LOUDON, N.H. (AP) _ It's tough being a team player when a victory is on the line.
Just ask Dale Jarrett. Or Ricky Rudd, the teammate Jarrett shoved aside Sunday for his victory in the New England 300.
Bumping his Robert Yates Racing teammate ever so slightly toward the wall with three laps left, Jarrett took the lead, then held off Jeff Gordon for his fourth victory of the year, and his first since April.
It was a fitting way to start the second half of the season, as the top three drivers in the ultra-tight Winston Cup points race fought it out in front all day.
When it was over, Jarrett and Gordon finished the way they started, in an unlikely dead heat. Their 2,695 points were 28 more than Rudd, who was poised to win, but got burned by a late yellow flag, then beaten by his teammate, and finished third.
Sure, it could have been Rudd in Victory Lane. But as they say in this sport, ``That's Racin'.''
``They're racers like we are,'' said Jarrett's crew chief, Todd Parrott. ``They want to win just like we do. That's the fire Robert Yates puts in his race teams. It's something to be very proud of, to have two teams who race that hard, fight that hard and want to win.''
The race was decided a few laps after Jimmy Spencer tapped Jerry Nadeau into the wall between Turns 3 and 4 to bring out the day's 10th and final yellow flag.
After the restart, it took one lap around the flat, 1.058-mile track for Jarrett to catch Rudd, slip inside, give a little nudge, and pass for the lead.
Did Jarrett feel any different on the restart, knowing he had a teammate in front of him?
``If I want to keep my job, it better,'' he said. ``I wanted to race him hard. If I got a run, that's what I wanted to do. But I wasn't going to knock him out of the way.''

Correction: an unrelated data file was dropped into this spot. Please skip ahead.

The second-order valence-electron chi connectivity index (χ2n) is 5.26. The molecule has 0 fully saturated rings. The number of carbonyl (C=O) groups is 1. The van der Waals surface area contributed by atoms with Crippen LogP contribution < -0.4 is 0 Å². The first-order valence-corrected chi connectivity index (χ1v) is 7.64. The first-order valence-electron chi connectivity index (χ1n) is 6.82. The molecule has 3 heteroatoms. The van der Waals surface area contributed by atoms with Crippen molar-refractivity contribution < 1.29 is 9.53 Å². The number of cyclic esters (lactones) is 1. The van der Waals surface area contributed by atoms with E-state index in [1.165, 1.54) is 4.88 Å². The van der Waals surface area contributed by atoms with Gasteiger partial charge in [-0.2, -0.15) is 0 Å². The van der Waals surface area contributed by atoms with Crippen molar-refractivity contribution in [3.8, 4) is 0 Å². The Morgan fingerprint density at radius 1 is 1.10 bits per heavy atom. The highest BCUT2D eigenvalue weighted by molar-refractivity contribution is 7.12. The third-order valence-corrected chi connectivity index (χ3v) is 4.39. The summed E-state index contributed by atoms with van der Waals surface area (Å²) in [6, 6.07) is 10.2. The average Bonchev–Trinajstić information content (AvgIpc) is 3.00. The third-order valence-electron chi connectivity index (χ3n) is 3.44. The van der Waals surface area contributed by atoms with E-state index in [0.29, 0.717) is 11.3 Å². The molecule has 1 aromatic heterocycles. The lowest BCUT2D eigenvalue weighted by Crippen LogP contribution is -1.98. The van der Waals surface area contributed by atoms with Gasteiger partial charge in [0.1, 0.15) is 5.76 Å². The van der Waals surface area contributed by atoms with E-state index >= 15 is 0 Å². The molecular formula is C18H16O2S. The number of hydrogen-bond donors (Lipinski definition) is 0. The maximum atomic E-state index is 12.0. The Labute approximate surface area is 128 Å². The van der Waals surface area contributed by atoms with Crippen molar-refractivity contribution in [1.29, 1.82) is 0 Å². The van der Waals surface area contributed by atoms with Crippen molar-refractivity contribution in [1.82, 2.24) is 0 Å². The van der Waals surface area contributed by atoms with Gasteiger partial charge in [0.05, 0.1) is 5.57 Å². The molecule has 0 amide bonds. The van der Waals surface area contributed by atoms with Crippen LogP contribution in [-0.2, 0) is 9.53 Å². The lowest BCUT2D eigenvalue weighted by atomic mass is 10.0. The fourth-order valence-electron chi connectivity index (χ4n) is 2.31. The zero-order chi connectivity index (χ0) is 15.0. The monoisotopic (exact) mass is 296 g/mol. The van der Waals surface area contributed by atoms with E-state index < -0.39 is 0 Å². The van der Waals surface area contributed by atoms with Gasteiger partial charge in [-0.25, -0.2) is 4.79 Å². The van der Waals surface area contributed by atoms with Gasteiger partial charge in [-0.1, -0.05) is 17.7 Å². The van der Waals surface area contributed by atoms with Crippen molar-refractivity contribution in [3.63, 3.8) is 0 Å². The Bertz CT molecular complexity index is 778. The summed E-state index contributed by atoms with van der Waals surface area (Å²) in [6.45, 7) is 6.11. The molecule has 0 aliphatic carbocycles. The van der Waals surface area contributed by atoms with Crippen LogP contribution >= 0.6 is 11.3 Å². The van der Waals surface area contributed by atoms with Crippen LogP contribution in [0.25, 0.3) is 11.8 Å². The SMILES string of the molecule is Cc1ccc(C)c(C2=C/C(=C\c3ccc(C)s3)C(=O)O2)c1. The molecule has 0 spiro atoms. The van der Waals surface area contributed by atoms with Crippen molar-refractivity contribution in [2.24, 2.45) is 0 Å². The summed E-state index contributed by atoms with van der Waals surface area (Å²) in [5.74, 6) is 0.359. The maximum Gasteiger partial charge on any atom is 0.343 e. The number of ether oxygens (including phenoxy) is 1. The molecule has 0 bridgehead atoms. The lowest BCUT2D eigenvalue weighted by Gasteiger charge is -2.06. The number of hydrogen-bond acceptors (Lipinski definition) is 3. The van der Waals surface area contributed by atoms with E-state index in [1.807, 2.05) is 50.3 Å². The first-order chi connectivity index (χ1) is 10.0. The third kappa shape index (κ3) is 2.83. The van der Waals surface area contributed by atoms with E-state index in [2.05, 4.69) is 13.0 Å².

Spencer finished fourth and Tony Stewart fifth. Coming off a victory Saturday night in a Busch Series race near St. Louis, Kevin Harvick finished eighth, followed by Dale Earnhardt Jr.
Kyle Petty, returning to the track for the first time since his son's death here last May, was never a factor, and finished 26th.
Yates might have been the biggest winner. He hired Rudd in 2000, and now has two cars with good chances to win the points title.
``It's pretty tough to cheer when both guys are racing,'' Yates said. ``I just want them both to be careful, and whoever's the fastest ...''
Jarrett celebrated by taking his Ford on a backward lap around the track. He dedicated the victory to his former teammate, Kenny Irwin, and Adam Petty, the two drivers who died last year at New Hampshire International Speedway.
``This goes to two special young men who made their mark on this sport, but would have made it better if they could have stayed around longer,'' Jarrett said. ``We remember the good things they did, and how they touched our hearts.''
In response to the deaths, NASCAR mandated restrictor plates for the race here last September, and Jeff Burton led all 300 laps in what was largely considered one of the dullest NASCAR races in ages.
The restrictor plates were off this time, but a thin, new layer of asphalt made the track very tricky as drivers struggled to find an outside passing lane. What resulted was another less-than-thrilling race.
``I don't enjoy running single-file, follow-the-leader, then watching someone pass me on it at the end,'' Rudd said. ``On the other hand, everything was equal. It was the same environment for all 43 competitors''
Indeed, the only legitimate green-flag pass for the lead came at the end, when Jarrett pushed by Rudd.
Rudd said there were no hard feelings.
``I think he sees me as just another race car on the track with 10 laps to go, and the feeling is obliged,'' Rudd said.
Gordon passed Rudd just after Jarrett did to finish second. But to Gordon, this was a disappointment, especially because he led 126 of the first 127 laps.
``I'm not as happy about a second-place finish as I normally would be,'' he said. ``Last week, second would've been really good. This week, second was not something we found real gratifying.''
Gordon said there was no sense looking too far ahead in the points race. Still, Jarrett doesn't think it was a fluke that the top three points leaders were the best three drivers on this, a very difficult track.
``I think it shows you're going to have to be on top of your game each and every week here and you can't make any mistakes,'' Jarrett said.
Jarrett won with an average speed of 102.131 mph, and his margin of victory was 0.659 seconds. He earned $238,000 for the victory, but remained tied in points because of the five extra points Gordon received for leading the most laps. Jarrett is ranked first because he has more victories this season.